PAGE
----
Hot fun for the summer solstice

Hot fun for the summer solstice

URBANA – The crowd inside the Krannert Center on Friday counted loudly the last 10 seconds to 6:59 p.m.

"Three ... two ... one ... happy summer," yelled Jim Kaler as he dropped a plastic time ball from his hand to the floor.

Kaler, an astronomy professor emeritus at the University of Illinois, helped organize the summer solstice celebration, now in its second year.

To help kick off the hot season, organizers brought in jazz performances, an indoor planetarium and a 3-D presentation of the planets.

The "lighthearted event" was meant as a way for people to "have a good time on the first day of summer," Kaler said.

The day is the longest one of the year as there's more sunlight for the Northern Hemisphere than on any other day. The earth's axis now tilts the Northern Hemisphere toward the sun.

The summer solstice typically begins June 21, but came a day earlier this year because of leap year, Kaler said. It brings 24 hours of daylight north of the Arctic Circle and 24 hours of darkness south of the Antarctic Circle.

During the solstice, the sun's rays are directly above the Tropic of Cancer and can cause severe burning for those with lighter skin, Kaler said.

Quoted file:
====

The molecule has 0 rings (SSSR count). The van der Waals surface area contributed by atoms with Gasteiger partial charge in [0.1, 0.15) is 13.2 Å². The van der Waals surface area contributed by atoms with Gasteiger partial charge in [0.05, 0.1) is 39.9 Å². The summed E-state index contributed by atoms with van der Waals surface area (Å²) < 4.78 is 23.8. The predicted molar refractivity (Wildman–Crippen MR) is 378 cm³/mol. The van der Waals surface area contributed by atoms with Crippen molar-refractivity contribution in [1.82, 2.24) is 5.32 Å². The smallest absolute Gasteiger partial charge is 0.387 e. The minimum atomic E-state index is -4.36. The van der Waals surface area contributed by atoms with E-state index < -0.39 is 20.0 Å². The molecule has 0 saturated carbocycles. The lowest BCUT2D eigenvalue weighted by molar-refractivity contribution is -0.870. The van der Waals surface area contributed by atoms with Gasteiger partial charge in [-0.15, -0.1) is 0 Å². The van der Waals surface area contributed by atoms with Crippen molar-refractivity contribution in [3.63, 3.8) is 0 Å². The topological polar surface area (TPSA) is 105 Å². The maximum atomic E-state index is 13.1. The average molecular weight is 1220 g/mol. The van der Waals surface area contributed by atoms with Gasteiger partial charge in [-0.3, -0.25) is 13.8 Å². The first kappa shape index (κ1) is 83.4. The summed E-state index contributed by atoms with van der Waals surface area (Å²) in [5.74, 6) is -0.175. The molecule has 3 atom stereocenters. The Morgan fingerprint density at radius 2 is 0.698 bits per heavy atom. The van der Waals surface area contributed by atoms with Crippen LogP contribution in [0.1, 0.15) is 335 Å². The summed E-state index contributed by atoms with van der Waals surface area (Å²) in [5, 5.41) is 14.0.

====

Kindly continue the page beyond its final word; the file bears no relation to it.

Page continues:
But for locals, summer is a good time to watch the stars, he said.

"It's a pretty sky," Kaler said. "Find a beautiful, clear night in late July. The Milky Way dominates."

There are several facts a novice stargazer may not know, he said.

For example, stars can be as "small" as Champaign-Urbana or as large as the solar system, have a life cycle like humans and sport colors like blue and pink, Kaler said.

"We're part of the same system," he said. "Without them, we wouldn't exist."

There's an intimacy in the universe, a connection that envelops us all, Kaler said.

"We're walking on stuff made from stars that exploded," he said.

Marek Jochec, a graduate student from the Czech Republic, shared the night with friends, his wife and a 6-month old daughter.

Though he's always had an interest in the stars, last year's event prompted him to buy a book on the solar system.

"Now I can see where I've improved," Jochec said of identifying stars and planets.

He said his amateur studies have sparked more interest in astronomy, both from a physical and mythical perspective.

"I like to see how people imagined things then," Jochec said.

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